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I have a Raleigh Grand Prix and was trying to put a modern wheelset on it, but the front dropout slots are too narrow to fit the axle. Is it safe or possible to enlarge the slots? The fork is chrome plated which I hear is very hard to grind.

In response to some comments, I'm moving from a nutted wheel to a quick release. Which is really weird to not have clearance for.

To be clear, I'm referring to the axle diameter not the hub width.

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    One could probably manage to grind out an extra mm or two of clearance. Anything beyond that would be risky. And it would take some skill, and the proper grinding tools. – Daniel R Hicks Mar 23 at 21:56
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    Why would the slot be too narrow? Are you moving from QRs to a nutted wheel? What did it have originally? – Criggie Mar 23 at 22:31
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    @Criggie some old Raleighs used M8x1 front axles. I have one in bits in the garage. – Chris H Mar 24 at 7:17
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    I've heard of people having to remove just the paint inside the dropouts on painted forks to solve this very problem, because the width difference is so little. If your fork is chrome plated and you file out a bit of material, apply some anti corrosive paint on the grind marks to prevent rust. – Jahaziel Mar 24 at 22:14
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You can do it with files. The chrome does make the surface harder but it's not a big deal. This is usually seen when the fork was originally slotted to take a 5/16" axle. I'm not a Raleigh historian but I'd be a little surprised were that the case on a Grand Prix. It's also possible that it's a fork that fits a 9mm front axle very tightly, and you're trying to put in a 3/8" axle. (The difference is small enough that a lot of forks can do both.) If that's the case then the amount of material you'll need to remove per face is tiny, whereas going from 5/16" to 9mm is more work with a lot more care involved.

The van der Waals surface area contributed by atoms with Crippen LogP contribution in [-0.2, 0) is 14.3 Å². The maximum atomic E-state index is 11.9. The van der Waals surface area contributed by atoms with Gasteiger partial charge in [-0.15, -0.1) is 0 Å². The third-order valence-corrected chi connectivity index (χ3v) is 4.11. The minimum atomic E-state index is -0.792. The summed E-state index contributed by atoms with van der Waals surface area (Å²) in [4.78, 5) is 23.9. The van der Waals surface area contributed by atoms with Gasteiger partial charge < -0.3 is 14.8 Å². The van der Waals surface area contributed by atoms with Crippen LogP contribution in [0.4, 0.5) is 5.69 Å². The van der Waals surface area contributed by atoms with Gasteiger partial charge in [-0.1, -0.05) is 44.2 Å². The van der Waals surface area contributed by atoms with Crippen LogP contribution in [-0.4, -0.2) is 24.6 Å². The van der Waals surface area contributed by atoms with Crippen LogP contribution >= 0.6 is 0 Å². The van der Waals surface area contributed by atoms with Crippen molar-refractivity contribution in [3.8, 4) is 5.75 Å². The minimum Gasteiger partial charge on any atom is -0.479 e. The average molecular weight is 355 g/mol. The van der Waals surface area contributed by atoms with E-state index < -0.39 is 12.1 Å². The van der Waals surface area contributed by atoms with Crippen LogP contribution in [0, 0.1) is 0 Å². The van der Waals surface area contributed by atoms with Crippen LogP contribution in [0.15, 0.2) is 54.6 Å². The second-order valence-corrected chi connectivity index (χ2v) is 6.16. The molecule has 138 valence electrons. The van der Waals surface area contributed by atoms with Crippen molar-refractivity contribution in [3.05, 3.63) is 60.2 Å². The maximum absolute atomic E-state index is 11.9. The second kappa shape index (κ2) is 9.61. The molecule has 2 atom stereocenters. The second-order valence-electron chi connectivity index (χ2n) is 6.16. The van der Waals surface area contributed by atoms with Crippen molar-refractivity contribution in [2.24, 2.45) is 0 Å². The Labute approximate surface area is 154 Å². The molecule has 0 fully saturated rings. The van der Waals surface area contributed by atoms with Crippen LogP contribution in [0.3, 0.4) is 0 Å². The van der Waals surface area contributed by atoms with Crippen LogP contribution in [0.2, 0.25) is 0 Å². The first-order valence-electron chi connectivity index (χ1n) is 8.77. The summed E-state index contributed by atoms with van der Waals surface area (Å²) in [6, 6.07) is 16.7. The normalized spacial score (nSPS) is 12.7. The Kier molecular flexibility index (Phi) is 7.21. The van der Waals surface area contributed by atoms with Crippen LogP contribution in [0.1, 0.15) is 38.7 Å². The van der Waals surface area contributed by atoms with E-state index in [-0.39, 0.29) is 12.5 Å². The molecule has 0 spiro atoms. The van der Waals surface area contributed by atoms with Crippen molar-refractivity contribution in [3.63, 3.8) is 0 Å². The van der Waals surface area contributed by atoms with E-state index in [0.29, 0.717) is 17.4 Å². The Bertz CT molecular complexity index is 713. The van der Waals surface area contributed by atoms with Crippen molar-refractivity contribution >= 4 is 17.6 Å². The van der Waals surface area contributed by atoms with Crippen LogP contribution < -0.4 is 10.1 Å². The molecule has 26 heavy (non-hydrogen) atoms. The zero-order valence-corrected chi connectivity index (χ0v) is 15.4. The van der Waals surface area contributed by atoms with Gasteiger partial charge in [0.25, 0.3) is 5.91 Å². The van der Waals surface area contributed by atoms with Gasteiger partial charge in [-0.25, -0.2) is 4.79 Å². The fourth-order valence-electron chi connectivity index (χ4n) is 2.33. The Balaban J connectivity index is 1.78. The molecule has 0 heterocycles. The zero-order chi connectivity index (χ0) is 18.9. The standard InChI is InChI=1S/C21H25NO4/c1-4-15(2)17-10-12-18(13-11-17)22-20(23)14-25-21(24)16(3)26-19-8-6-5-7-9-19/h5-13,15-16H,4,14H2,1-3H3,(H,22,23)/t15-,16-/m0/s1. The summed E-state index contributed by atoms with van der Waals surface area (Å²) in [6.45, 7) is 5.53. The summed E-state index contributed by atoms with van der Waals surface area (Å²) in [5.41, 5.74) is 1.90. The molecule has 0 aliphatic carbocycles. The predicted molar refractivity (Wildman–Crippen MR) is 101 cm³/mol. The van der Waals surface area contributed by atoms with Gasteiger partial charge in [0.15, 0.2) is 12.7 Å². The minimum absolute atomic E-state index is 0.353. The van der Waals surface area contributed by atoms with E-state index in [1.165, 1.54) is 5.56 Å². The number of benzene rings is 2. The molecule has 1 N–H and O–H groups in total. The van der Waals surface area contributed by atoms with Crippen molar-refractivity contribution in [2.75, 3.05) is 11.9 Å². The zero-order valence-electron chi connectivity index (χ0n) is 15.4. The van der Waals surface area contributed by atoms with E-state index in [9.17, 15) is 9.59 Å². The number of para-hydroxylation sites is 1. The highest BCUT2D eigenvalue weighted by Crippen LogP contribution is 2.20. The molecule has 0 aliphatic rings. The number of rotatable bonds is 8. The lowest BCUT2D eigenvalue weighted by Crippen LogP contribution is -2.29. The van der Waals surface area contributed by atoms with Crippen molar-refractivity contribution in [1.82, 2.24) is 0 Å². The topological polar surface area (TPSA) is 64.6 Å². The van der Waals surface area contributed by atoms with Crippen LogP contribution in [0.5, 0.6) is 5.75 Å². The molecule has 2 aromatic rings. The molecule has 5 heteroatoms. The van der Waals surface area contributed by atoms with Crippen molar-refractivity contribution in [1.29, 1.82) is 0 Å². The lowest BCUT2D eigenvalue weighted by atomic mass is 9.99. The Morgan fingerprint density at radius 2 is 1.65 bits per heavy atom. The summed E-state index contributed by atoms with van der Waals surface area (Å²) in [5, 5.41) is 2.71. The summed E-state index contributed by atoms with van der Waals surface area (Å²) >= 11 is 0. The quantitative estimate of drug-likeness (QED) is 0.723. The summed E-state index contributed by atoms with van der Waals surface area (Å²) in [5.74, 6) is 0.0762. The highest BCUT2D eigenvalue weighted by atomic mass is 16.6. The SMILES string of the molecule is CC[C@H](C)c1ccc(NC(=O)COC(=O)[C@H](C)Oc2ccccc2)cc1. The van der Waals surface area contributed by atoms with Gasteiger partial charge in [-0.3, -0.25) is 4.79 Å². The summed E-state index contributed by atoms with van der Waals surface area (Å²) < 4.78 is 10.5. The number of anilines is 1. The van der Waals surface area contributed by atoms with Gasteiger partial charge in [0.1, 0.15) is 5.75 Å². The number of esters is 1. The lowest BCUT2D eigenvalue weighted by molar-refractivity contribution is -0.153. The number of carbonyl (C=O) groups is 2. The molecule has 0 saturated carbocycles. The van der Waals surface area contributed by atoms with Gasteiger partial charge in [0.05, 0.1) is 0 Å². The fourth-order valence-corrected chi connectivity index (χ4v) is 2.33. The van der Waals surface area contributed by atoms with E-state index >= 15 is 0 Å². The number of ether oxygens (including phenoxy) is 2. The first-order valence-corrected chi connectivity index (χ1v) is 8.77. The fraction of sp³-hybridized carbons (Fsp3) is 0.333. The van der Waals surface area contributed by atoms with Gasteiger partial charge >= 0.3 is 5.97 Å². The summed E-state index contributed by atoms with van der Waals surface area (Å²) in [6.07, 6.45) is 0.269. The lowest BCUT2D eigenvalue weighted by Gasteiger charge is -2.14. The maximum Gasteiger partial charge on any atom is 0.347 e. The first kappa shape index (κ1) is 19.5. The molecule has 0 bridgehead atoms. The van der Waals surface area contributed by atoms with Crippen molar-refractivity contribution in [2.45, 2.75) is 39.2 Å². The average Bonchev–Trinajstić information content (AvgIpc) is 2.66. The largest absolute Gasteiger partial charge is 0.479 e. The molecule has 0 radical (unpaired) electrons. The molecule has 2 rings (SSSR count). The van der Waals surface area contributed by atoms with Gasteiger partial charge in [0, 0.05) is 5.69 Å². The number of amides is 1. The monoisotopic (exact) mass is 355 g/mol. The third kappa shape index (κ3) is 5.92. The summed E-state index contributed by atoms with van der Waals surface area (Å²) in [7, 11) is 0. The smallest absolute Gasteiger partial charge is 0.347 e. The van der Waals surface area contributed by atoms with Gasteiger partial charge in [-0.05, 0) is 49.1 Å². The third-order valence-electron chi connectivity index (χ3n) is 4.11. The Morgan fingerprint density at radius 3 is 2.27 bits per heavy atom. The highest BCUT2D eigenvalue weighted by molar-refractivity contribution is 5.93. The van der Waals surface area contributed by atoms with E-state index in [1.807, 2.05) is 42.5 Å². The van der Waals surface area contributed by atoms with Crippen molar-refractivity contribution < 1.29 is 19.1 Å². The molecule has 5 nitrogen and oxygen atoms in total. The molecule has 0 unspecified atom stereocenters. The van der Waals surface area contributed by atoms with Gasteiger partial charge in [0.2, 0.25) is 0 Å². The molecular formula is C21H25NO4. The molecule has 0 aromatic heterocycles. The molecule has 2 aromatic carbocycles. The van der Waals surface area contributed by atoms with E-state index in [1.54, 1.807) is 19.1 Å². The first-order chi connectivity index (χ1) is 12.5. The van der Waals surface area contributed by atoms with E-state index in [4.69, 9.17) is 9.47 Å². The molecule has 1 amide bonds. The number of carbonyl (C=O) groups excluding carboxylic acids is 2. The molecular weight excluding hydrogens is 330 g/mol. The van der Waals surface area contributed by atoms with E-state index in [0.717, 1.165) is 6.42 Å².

When I do this I use a flat bastard file to do the "slot" part, the two parallel surfaces. If you wanted to go nuts you could try to maintain the exact original alignment by using a caliper as you go on each slot to make sure you're taking an equal amount off both surfaces. What I do is give each surface alternating or the same number of strokes with my best attempt at the same amount of force until the axle just fits. This is way faster and as long as you're careful, I don't think you could screw up the wheel alignment too bad doing this.

Then you have to do the back of the slot, the curved part. The big trick to the whole thing is re-profiling that area without making it any deeper, or else the fork will lose alignment. You have to be very careful about this. In theory you can do it by taking a round file with the right diameter and working the whole area down, both sides at once. In practice using normal tapered round files I've always had a hard time getting that to work. I always wind up using a smaller file, like a 6 or 8" bastard, and doing a kind of sweeping technique to get the profile right. It's an analog process and takes practice, and you could ruin the fork.

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    Thank you for your help, I filed the dropouts and the wheel fit very nicely. – justin Mar 26 at 1:25
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If the fork is hard to grind, or you value it more and don't want to damage it, maybe you can grind the threads of the axle a little bit, where it meets the dropouts. I've never done this, though. Not sure if entirely safe.

But what I've done quite recently was to swap the QR axle for a non-QR one with nuts, on a commuter bike, for anti-theft purposes. It worked fine for me. Maybe you can do it on your hub too, and you can still use the rest of the wheel; no griding required.

If you choose to grind the axle, the difference between 3/8" and 5/16" is about this much, if I scaled correctly: difference between 3/8 and 5/16 If your QR axle is 9mm instead of 3/8"(9.525mm) the difference is even smaller.

You don't have to grind the axle all around, just on two sides, into a shape like this: enter image description here

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I had a 1981 Raleigh Arena with a more modern 1990's shimano wheelset.

The axle did not fit through the fork's dropouts, but there was enough space at the top of the dropouts. Given it was a steel fork, I was able to pull one fork leg/tine out and over the axle, at a time.

On the plus side, that wheel could not fall out even if I lost the whole QR.

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